Before the age of mechanical reproduction, some of the greatest artists made the most of their talent by making the same painting more than once. Jean-Baptiste-Simeon Chardin, for example, painted at least six identical copies of the The young draftsman and four of The embroiderer. With their almost perfect match of shape and color, these popular photos can be sold to more than one collector. But they served equally to show Chardin’s mastery of his medium. Some of the greatest connoisseurs showed their appreciation by acquiring several copies of the same image.
When Robert Rauschenberg undertook to make the same painting twice in 1957, almost two centuries after Chardin’s death, a similar gambit conveyed a very different meaning. Drawing on the tradition of Abstract Expressionism, foreshadowing Pop Art, Fact 1 and Act II are less a display of artistic mastery than a challenge to everything Rauschenberg’s contemporaries held sacred. in Fact 2 Rauschenberg carefully copied the spontaneous brushstrokes of Fact 1, implicitly questioning AbEx’s vernacular, in which gestural extravagance was meant to display raw emotion. Lest anyone forget how much the stakes have changed since mechanical reproduction gave sanctity to the artist’s hand, Rauschenberg punctuated his paintings with printed material cut from newspapers: mass-produced images made unique by their uneven margins and uniquely the same by replication of their marginal irregularities. .
Fact 1 and Act II brilliantly establishing the tantalizing premise of The double, a new exhibition at the National Gallery of Art in Washington. The exhibition shows dozens of instances of deliberate duplication by artists in the 1920sth and 21St century. Like Chardin, some of them show unusual skill in the art of replication. Unlike Chardin, and like Rauschenberg, most of them are interested in exploring contemporary society through the dynamics of similarity and difference.
Several of the works challenge assumptions about phenomena that we usually take for granted. For example, we expect each glass to break differently, a commonplace disproved by Jorge Machi in Parallel lives. Mackie faithfully reproduces the pattern of shards striking a window he smashed with a hammer, forcing viewers to accept the unexpected when they encounter the original and the copy side by side.
Vija Celmins achieves a similar feat with Blackboard Table #14, precision crafting of an antique plate counterpart. Even more so than Chardin’s paintings, they are indistinguishable.
Both artists question our instincts for authenticity by performing minor acts of forgery that falsify everyday processes of entropy. But there is more to these works than simple deception. Fraudulent copying of art often involves artificial aging. Macchi and Celmins flaunt what the criminal counterfeiters are trying to cover up. The aging process itself is their subject. They duplicate time – a moment Parallel livesa century in Blackboard chart – slyly suggesting that the experiences may be superficially identical but ultimately incompatible.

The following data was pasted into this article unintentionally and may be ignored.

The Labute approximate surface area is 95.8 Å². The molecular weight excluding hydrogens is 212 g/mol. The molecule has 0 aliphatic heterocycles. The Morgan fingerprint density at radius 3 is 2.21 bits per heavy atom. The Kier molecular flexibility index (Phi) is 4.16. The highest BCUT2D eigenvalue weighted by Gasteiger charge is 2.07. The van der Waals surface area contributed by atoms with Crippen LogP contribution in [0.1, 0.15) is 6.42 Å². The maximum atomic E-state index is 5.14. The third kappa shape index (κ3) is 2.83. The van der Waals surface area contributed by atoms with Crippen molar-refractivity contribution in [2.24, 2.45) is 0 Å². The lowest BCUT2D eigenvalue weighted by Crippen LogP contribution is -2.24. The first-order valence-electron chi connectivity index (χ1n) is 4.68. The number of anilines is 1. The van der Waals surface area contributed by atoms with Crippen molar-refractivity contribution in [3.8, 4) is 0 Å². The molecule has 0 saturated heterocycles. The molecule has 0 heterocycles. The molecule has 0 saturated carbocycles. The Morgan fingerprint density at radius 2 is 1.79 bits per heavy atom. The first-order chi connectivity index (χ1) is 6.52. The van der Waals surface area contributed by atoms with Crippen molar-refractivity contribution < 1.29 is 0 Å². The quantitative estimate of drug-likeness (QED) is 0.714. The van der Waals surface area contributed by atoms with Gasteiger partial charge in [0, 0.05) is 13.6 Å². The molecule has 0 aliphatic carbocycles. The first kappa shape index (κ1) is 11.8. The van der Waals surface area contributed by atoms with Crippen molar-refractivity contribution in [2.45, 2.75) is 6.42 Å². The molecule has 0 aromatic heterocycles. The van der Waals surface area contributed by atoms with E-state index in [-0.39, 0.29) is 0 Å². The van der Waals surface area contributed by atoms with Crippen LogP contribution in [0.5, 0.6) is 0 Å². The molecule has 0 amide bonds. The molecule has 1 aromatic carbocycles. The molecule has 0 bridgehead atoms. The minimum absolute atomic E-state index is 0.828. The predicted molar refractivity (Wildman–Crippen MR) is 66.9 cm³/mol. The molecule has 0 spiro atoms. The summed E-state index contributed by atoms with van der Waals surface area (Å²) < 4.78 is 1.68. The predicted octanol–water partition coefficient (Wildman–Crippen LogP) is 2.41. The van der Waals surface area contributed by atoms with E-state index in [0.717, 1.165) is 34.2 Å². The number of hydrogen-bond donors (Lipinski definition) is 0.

Ronnie Horn undertakes a doubling act that more easily lives up to expectations, at least in terms of material and production. The things that happen again consists of two truncated cones made of solid copper, each weighing one ton. Both are forged and machined to identical specifications, making them as indistinguishable as parts produced on a factory assembly line. But their relationship between them is not stable and changes depending on their arrangement in the museum. Horn specified that they can be configured in ways that make them look the same or different, or even look like two sides of a symmetrical object. It’s all a matter of perspective.
In this case, The things that happen again it formalizes the ways in which we perceive everything in our environment. A forest, for example, can appear monotonous or appear overflowing with biodiversity depending on how we have been conditioned to view it. Trees can be considered as a single living system, population or planks of timber. We must choose our contextual framework with deliberate clarity. Horn’s doubling reveals biases that affect our untested judgment, thoroughly demonstrated in controlled settings.
Of course, Horn’s essay on optics is equally relevant to the way we perceive people, which is made clear in photographs of identical twins by artists ranging from Diane Arbus to Seydoux Keita. These images encourage us to compare and contrast siblings as we look back and forth between Celmin’s plates, Macchi’s glass and Rauschenberg’s paintings.
Humanity is plagued by the challenge of treating all people as equals while honoring the uniqueness of each person. Our indifference to other beings is no less harmful. More than just an expression of these problems, the art of the double can prepare the eyes and the mind to see through our prejudices.